I know we often bemoan the state of the Internet. Surely it’s been a home for some of the least civil, most bullying words we’ve ever heard in broad company.
But let’s take a balanced view. That’s how we find our way.
The Internet has also opened up whole new ways of finding and having friends. On the blogosphere we talk mostly about kindred spirits. Whether for surfaces – someone else who loves butterflies! someone else with broad shoulders! someone else who grew up with iced tea spoons! – or depths – you too divorced, lost your temper, lied and felt terrible about it and hoped to be forgiven – we find our pods. Our leaps, our exaltations, as leopards or larks.
But we may also find friends who differ. I like this.
I’ve talked before about my group of young women friends. We’re extremely scattered, across the UK and the west of the USA. I’m at least 25 years older than everyone else. So our commonality is less straightforward, but no less acute, than friendships of age and place. And it’s been a revelation, negotiating our communication over the years, growing trust, creating a shared language.
For my birthday they sent me this necklace. Inside, their birthstones. My heart, as they say, grew ten sizes that day.
Recently I’ve had heartening interchanges with some other Internet friends too. In these cases, different politics. One former blogger and I got involved in a perfectly polite discussion, she apologized for tone anyway, we chatted privately, and in the end she characterized our opposing views as, “same soldier, different battles.” Which made sense. And which, in the embodied world, we might never have had the space or patience to say to each other.
Another woman and I agreed civilly on Twitter that despite our different positions, we saw each other as friends. In that case I’d say the point of conjunction was the way we both talk. Which seems odd, but works.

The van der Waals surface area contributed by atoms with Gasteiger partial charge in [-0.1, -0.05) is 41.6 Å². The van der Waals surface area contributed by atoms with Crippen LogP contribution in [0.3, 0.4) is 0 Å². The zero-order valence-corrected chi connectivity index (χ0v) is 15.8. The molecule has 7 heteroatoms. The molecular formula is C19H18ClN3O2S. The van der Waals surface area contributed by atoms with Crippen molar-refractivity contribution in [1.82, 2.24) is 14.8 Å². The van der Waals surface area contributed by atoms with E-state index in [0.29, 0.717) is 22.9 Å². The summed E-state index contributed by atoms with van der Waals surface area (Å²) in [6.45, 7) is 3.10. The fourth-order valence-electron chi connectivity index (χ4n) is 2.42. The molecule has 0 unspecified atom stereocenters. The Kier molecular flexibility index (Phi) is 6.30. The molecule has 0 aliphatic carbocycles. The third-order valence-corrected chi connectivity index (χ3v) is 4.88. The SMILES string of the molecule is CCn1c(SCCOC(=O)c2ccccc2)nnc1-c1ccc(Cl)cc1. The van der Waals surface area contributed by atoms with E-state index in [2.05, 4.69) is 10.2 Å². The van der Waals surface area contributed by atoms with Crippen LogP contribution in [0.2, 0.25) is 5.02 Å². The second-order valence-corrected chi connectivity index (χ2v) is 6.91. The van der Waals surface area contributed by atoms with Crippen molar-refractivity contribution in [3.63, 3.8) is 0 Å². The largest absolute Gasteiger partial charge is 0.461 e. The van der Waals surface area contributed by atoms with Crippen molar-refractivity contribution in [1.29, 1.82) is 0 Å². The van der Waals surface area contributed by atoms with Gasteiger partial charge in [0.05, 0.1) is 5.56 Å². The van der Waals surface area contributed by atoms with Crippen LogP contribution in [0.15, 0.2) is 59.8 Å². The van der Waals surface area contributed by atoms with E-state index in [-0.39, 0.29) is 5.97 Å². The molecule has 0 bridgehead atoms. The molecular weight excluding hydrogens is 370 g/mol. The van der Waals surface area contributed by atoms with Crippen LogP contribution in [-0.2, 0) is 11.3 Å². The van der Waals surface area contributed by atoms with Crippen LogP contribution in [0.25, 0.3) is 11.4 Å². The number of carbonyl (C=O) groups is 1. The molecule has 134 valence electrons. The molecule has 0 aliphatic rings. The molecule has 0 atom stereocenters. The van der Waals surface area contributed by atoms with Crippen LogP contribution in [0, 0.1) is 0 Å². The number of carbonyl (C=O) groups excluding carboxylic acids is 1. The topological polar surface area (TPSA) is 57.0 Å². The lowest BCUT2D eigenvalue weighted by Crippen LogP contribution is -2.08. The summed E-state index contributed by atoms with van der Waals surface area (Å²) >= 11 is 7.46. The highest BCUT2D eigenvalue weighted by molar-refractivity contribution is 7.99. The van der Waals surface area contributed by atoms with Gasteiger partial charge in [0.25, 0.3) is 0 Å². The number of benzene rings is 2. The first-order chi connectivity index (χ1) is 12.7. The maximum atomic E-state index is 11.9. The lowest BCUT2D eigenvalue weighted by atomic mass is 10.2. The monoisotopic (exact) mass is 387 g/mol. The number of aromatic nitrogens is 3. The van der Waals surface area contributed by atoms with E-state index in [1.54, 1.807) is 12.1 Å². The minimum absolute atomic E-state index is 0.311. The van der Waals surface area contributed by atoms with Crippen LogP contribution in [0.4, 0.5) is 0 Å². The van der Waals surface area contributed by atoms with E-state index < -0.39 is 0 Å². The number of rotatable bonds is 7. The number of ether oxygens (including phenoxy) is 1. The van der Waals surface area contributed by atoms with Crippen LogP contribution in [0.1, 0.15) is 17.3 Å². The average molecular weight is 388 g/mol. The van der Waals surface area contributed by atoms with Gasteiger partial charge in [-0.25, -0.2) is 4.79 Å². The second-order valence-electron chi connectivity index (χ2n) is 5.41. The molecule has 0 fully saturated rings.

There’s another woman who always tells me that she loves my blog posts. I don’t even know her last name.
These are small moments, but they matter to me.
Civility can be easier on-line than in person. I until recently saw these easier interactions as somehow less valuable than the more difficult in-person sort, but I’ve changed my mind. Rather than discount the frictionless relationships we can have online, I now believe they offer a model valuable in its own right. Not Real Life Lite, more like old school pen-pals, if you will. Lessons therein.
If it’s easier to be supportive online – why is it so hard in real life? If it’s easier, conversely, to speak difficult truth online, why so hard in real life? If we learn from difficult stuff surely we can learn from ease? I’m still thinking.
So in the middle of what feels, in the United States, like a long hallway, doors open on either side, people screaming at each other in the small gray rooms as we pass, maybe there are some people walking right next to you. We can agree to keep going until we reach the green outdoors.
Or maybe we can sit down, right here under the fluorescent lights, for tea. Not a revolutionary idea, that, but not all progress requires revolt. I know I’ve got those silver spoons somewhere. I bet you have a tablecloth, and someone else knows how to bake. Someone bring the pakora, someone else the scones, the bao, the Cheetos, even. I’m sure somebody likes Cheetos, and I probably don’t need to argue that.
Pass the whole milk and have a wonderful weekend.
Note: The necklace link is not monetized. I never monetize a Saturday post. Them’s the rules.